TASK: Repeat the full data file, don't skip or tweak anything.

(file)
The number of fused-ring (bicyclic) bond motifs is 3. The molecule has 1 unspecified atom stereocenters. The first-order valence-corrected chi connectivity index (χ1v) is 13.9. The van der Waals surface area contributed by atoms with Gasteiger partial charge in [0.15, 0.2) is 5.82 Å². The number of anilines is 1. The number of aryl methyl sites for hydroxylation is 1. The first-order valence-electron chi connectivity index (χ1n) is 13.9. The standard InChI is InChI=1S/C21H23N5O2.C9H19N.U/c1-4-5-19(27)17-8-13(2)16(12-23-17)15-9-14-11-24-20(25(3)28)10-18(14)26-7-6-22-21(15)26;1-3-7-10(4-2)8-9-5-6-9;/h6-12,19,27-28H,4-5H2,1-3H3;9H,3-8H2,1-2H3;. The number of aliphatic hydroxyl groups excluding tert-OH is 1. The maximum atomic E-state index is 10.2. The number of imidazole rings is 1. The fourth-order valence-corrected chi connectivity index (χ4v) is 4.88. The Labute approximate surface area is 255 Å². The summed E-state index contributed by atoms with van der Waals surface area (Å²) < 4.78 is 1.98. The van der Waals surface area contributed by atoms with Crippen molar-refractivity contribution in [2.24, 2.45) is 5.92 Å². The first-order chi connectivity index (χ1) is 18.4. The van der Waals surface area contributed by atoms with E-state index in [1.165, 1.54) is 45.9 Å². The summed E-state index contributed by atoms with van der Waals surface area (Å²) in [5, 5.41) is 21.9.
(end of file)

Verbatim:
The number of fused-ring (bicyclic) bond motifs is 3. The molecule has 1 unspecified atom stereocenters. The first-order valence-corrected chi connectivity index (χ1v) is 13.9. The van der Waals surface area contributed by atoms with Gasteiger partial charge in [0.15, 0.2) is 5.82 Å². The number of anilines is 1. The number of aryl methyl sites for hydroxylation is 1. The first-order valence-electron chi connectivity index (χ1n) is 13.9. The standard InChI is InChI=1S/C21H23N5O2.C9H19N.U/c1-4-5-19(27)17-8-13(2)16(12-23-17)15-9-14-11-24-20(25(3)28)10-18(14)26-7-6-22-21(15)26;1-3-7-10(4-2)8-9-5-6-9;/h6-12,19,27-28H,4-5H2,1-3H3;9H,3-8H2,1-2H3;. The number of aliphatic hydroxyl groups excluding tert-OH is 1. The maximum atomic E-state index is 10.2. The number of imidazole rings is 1. The fourth-order valence-corrected chi connectivity index (χ4v) is 4.88. The Labute approximate surface area is 255 Å². The summed E-state index contributed by atoms with van der Waals surface area (Å²) < 4.78 is 1.98. The van der Waals surface area contributed by atoms with Crippen molar-refractivity contribution in [2.24, 2.45) is 5.92 Å². The first-order chi connectivity index (χ1) is 18.4. The van der Waals surface area contributed by atoms with E-state index in [1.165, 1.54) is 45.9 Å². The summed E-state index contributed by atoms with van der Waals surface area (Å²) in [5, 5.41) is 21.9.